The Delaware Department of Education posted the following regarding the change in testing for 11th grade students. The original article can be found at: http://www.doe.k12.de.us
The SAT will replace the Smarter Assessment as the state test for high school juniors beginning this spring.
The change comes at the request of legislators and as the state continues to look for ways to reduce testing, particularly for 11th graders who already were taking both exams as part of Delaware’s state-funded School Day SAT program.
“Our students deserve an exam that helps them gauge their college and career readiness, and our teachers deserve an exam that provides them with the information they need to guide their instruction. This is one example of how we are reducing the testing burden on our students and teachers,” Secretary of Education Steven Godowsky said. “This is a smart solution that ensures our educators, students and families get the information they need while mitigating the over-testing concern many share.
The state will continue to administer the Smarter Assessment in grades 3 to 8.
Delaware has been administering a school-day SAT to all public school juniors at no cost to students since 2011. Godowsky said making the transition to use the SAT as the accountability test this year is based on the feedback of elected leaders, educators and families. Last week, 10 legislators sent a letter to Gov. Jack Markell asking to replace the 11th grade Smarter exam with the SAT.
“Our community was clear that this was in the best interest of our high school juniors and the sooner we could make the switch the better,” Godowsky said. “This decision is in response to that feedback.”
Gov. Jack Markell, who launched a statewide assessment inventory process last spring, said, “We believe that the concerns about the testing burden on our juniors are well founded. We also agree that this move is a smart, commonsense way to reduce the testing burden significantly without sacrificing our ability to understand whether we are serving our students well and whether they are making the progress they need to be successful. I have asked Secretary Godowsky to immediately designate the SAT as our 11th grade assessment and take all necessary steps to implement the change so that, beginning this year, juniors will no longer take Smarter Balanced. The department will seek federal approval for this change in our state assessment as quickly as possible and otherwise ensure that the transition goes smoothly in schools across the state.”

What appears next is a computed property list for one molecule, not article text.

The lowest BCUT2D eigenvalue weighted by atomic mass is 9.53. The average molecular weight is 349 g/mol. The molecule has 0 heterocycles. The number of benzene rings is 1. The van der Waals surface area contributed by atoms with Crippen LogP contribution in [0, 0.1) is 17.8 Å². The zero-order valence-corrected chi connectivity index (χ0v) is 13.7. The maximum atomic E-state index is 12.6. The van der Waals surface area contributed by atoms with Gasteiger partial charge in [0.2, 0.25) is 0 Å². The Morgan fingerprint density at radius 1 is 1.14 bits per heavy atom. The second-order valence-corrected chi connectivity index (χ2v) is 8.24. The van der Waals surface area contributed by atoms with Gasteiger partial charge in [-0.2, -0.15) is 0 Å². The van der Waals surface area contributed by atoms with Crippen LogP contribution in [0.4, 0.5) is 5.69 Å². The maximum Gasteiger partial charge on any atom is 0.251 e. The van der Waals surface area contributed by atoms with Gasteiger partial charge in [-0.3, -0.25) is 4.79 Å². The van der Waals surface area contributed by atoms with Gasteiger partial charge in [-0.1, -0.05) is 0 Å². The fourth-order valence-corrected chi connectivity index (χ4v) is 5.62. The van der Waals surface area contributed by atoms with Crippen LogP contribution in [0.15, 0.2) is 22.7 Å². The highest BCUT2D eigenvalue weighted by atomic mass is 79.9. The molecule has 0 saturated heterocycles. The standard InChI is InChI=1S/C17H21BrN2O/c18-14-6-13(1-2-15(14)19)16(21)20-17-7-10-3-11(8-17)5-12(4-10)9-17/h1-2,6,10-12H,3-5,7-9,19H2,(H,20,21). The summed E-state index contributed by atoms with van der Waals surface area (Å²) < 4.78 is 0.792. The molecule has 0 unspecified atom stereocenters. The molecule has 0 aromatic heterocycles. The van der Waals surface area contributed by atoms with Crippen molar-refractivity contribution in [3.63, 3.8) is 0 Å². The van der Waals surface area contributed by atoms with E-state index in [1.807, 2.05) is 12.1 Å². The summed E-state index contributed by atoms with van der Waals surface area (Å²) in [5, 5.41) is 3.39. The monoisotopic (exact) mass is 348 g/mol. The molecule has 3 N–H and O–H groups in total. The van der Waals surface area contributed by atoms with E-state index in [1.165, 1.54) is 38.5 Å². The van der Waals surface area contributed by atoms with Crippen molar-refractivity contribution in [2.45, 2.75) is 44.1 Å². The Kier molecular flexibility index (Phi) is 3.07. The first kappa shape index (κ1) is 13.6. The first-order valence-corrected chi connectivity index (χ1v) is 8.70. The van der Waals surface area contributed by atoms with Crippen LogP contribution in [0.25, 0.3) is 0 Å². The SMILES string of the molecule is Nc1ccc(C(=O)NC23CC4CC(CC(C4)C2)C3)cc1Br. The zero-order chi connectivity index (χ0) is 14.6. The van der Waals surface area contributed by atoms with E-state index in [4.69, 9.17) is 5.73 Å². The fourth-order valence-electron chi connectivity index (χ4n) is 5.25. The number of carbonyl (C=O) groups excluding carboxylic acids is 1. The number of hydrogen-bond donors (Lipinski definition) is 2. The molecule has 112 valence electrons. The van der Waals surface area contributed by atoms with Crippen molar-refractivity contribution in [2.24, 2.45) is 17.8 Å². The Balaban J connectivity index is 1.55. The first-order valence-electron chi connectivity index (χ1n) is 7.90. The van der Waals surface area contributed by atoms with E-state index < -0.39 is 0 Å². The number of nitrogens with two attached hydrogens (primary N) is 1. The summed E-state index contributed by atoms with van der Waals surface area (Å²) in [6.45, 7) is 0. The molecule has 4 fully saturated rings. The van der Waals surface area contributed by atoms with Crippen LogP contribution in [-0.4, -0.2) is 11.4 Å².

Under Delaware’s former state test, the Delaware Comprehensive Assessment System (DCAS), 9th and 10th graders were tested. When the state moved to Smarter in Spring 2015, 11th grade became the singular testing year for high school. But many said that proved overwhelming for juniors, who also take Advanced Placement exams, the SAT, SAT subject tests, the ACT and other tests during their 11th grade year.
New Castle County Vo-Tech Superintendent Vicki Gehrt, president of the Delaware Chief School Officers Association, said superintendents in the state are in support of substituting the SAT in lieu of the Smarter Assessment as the required assessment for high school students. This shift both gives teachers more time to provide necessary instruction and eases the load on our high school students with respect to the annual assessments they already must take.
State Board of Education President Dr. Teri Quinn Gray said students and families value the SAT.
“The redesigned SAT provides important information students, parents and educators want and need to understand students’ college, career and civic readiness. For that reason, it is already valued by parents and students. In addition, by using this test as the high school assessment for English language arts and math, we will reduce the amount of required testing and costs to the state,” Gray said.
Last spring, the General Assembly passed and Governor Markell signed into law Senate Joint Resolution 2, requiring an inventory and review of all assessments currently administered at the state, district and school level “with the goal of decreasing the testing burden on students and teachers and increasing time available for teaching.”